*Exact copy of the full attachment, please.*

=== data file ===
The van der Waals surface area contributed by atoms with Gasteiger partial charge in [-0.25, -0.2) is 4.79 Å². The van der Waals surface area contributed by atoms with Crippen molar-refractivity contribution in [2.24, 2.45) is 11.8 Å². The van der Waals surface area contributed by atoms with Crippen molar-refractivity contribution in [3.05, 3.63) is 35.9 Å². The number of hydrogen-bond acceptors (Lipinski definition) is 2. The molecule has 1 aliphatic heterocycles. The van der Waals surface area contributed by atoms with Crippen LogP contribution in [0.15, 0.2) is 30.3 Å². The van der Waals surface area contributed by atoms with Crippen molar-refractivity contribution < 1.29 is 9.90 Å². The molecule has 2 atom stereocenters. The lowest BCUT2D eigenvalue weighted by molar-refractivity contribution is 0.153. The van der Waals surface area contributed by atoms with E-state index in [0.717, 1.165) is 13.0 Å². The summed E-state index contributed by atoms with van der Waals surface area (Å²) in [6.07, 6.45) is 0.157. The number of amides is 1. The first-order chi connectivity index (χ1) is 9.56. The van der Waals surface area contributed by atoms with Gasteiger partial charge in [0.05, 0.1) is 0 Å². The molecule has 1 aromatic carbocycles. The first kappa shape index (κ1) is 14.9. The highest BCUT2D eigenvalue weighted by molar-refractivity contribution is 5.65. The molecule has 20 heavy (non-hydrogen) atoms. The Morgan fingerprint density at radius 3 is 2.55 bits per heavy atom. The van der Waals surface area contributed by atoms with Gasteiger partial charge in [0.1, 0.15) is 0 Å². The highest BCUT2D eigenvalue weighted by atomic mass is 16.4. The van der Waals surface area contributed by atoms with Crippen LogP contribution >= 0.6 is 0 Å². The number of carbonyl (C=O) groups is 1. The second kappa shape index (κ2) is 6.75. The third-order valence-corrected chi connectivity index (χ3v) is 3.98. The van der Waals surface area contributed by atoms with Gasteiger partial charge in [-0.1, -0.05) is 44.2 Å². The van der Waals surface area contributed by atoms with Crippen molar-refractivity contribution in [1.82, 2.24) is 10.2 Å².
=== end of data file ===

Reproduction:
The van der Waals surface area contributed by atoms with Gasteiger partial charge in [-0.25, -0.2) is 4.79 Å². The van der Waals surface area contributed by atoms with Crippen molar-refractivity contribution in [2.24, 2.45) is 11.8 Å². The van der Waals surface area contributed by atoms with Crippen molar-refractivity contribution in [3.05, 3.63) is 35.9 Å². The number of hydrogen-bond acceptors (Lipinski definition) is 2. The molecule has 1 aliphatic heterocycles. The van der Waals surface area contributed by atoms with Crippen LogP contribution in [0.15, 0.2) is 30.3 Å². The van der Waals surface area contributed by atoms with Crippen molar-refractivity contribution < 1.29 is 9.90 Å². The molecule has 2 atom stereocenters. The lowest BCUT2D eigenvalue weighted by molar-refractivity contribution is 0.153. The van der Waals surface area contributed by atoms with E-state index in [0.717, 1.165) is 13.0 Å². The summed E-state index contributed by atoms with van der Waals surface area (Å²) in [6.07, 6.45) is 0.157. The number of amides is 1. The first-order chi connectivity index (χ1) is 9.56. The van der Waals surface area contributed by atoms with Gasteiger partial charge in [0.05, 0.1) is 0 Å². The molecule has 1 aromatic carbocycles. The first kappa shape index (κ1) is 14.9. The highest BCUT2D eigenvalue weighted by molar-refractivity contribution is 5.65. The molecule has 20 heavy (non-hydrogen) atoms. The Morgan fingerprint density at radius 3 is 2.55 bits per heavy atom. The van der Waals surface area contributed by atoms with Gasteiger partial charge in [0.1, 0.15) is 0 Å². The highest BCUT2D eigenvalue weighted by atomic mass is 16.4. The van der Waals surface area contributed by atoms with Crippen LogP contribution >= 0.6 is 0 Å². The number of carbonyl (C=O) groups is 1. The second kappa shape index (κ2) is 6.75. The third-order valence-corrected chi connectivity index (χ3v) is 3.98. The van der Waals surface area contributed by atoms with Gasteiger partial charge in [-0.1, -0.05) is 44.2 Å². The van der Waals surface area contributed by atoms with Crippen molar-refractivity contribution in [1.82, 2.24) is 10.2 Å².